• A family is aware of any risk factors their loved ones might have and they need to alert the nursing staff if they notice anything that’s going awry with their loved ones. Now, on the other hand, if the individual falls, they fall for a reason, and it’s important that the families hold the facility accountable for why the individual has fallen. 

13. Is there a plan that the nursing home facility normally would construct in order to assess whether or not the person is going to be a high-risk factor? What should they do if they identify that person as a high-risk factor?

  • Yes, all facilities do have fall risk assessments and there are a variety of fall risk assessments. The most important factor is to assess is does the individual have a past history of falls before coming into the facility? A past history of falls is the strongest indicator of future falls. Does the person have a cognitive problem? Do they have difficulty with their mobility? That’s gait and balance and transfers. Does the patient have early urinary incontinence, those are the four main risk factors for falls. 
  • Now, if you have those risk factors, what should be done? Well, the nurses should refer the resident to the doctors and other health professionals for evaluation in terms of why do they have that problem?

14. So if you’re the family of someone in a nursing home that does not have a fall risk assessment?

  • What I have done in the past is to enlist a doctor know as a geriatrician. Either internal medicine doctors or family medicine doctors who have special training in geriatrics, and they’re all over the country. And I think that what you can do is you can enlist one of these physicians as the primary care physician for your resident within the nursing home and let the physician you know, the death charge or battle or questions against the nursing facility in terms of how they’ve done the proper risk assessment, and the care plan, etc, etc.

15. So a geriatric doctor is more well suited for that type of action?

  • Absolutely. Because they’re advocates for older people.

16. What are some other injuries that you’re seeing when senior elderly people are experiencing falls?

  • In the nursing facility, about 10% of falls will result in significant injuries and significant injury are hip fractures, head injury, And spinal cord trauma. 30% of falls will result in minor injuries, muscle bruises, sprains, skin tears, those kinds of events. The other interesting thing is about 30 or 40% of individuals who fall repeatedly, who have multiple falls, even without injury will restrict their mobility over time. And if you restrict your mobility, your muscles get weaker, and you’ll have difficulty with walking balance transfers, etc. One of the reasons that they restrict their activity because they fear additional falls.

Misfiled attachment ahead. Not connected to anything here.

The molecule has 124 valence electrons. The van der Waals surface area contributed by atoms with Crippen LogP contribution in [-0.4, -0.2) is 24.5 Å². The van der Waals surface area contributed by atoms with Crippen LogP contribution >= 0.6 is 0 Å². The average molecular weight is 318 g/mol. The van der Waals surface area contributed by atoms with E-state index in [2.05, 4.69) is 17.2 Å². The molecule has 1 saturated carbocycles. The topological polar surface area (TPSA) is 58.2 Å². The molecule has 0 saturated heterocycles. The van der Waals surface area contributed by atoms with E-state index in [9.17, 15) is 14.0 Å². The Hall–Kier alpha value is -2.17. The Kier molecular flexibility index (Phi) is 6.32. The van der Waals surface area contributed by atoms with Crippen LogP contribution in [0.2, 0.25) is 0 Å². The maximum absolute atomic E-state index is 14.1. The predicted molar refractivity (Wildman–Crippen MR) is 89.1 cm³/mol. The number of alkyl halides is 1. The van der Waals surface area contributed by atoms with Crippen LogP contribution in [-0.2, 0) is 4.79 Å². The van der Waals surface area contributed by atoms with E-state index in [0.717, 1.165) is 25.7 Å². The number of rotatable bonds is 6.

17. Do you find that the senior and elderly patients that have a series of falls where they receive bruises or scrapes, will eventually have a fall that leads to a hip fracture, a brain, or other injuries?

  • That could happen. I don’t know what the prevalence of something like that. I’ve had patients myself who have fallen a few times and they have bruising of the hips, and then a third fall and they have a significant hip fracture. So what you can develop is something called fractures and then after a while that leads to complete breaking of the bone. 

18. Is there any technology or any type of flooring that what you’re seeing nowadays that might be able to absorb a fall? 

  • Several companies put out more products that you can install in the bathroom and the product so that if you fall down, it’s not a hard surface, but he has some give some absorption. 

19. What are 2 or 3 things we can do to prevent falls?

  • The most important thing to understand that falls are not a normal consequence of aging. It is not normal for people to fall Yes, people can trip and slip and falls can occur. But if you have a lot of underlying health conditions, then it’s imperative that you get your loved one to a physician, particularly a geriatrician who can evaluate why the individual has fallen. And so they can look at the causes. 

20. Should they do that before they get admitted into the nursing home?

  • I would suggest that if people have difficulty with falls and mobility in the home, that they do an assessment of the home and the individuals condition and can the person remain within their home and even if they can’t, is going from the home to an assisted living facility preferable to going into a skilled nursing facility. 

21. What things are you doing now with fall prevent?

  • I  have regular blogs that I do in terms of educating individuals in the community about falls, and also the nursing facility.  
    Etc. until the end of the interview

To find out more about the National Injured Senior Law Center or to set up a free consultation go to or call 855-622-6530

Connect with Rein Tideiksaar:  

Twitter: @DrRein2
 Books: Falls in Older People
After the Fall
 Managing Falls in Adult Day Services
 Guide to Bed Safety


LinkedIn: Email:

Show notes by Podcastologist: Kristen Braun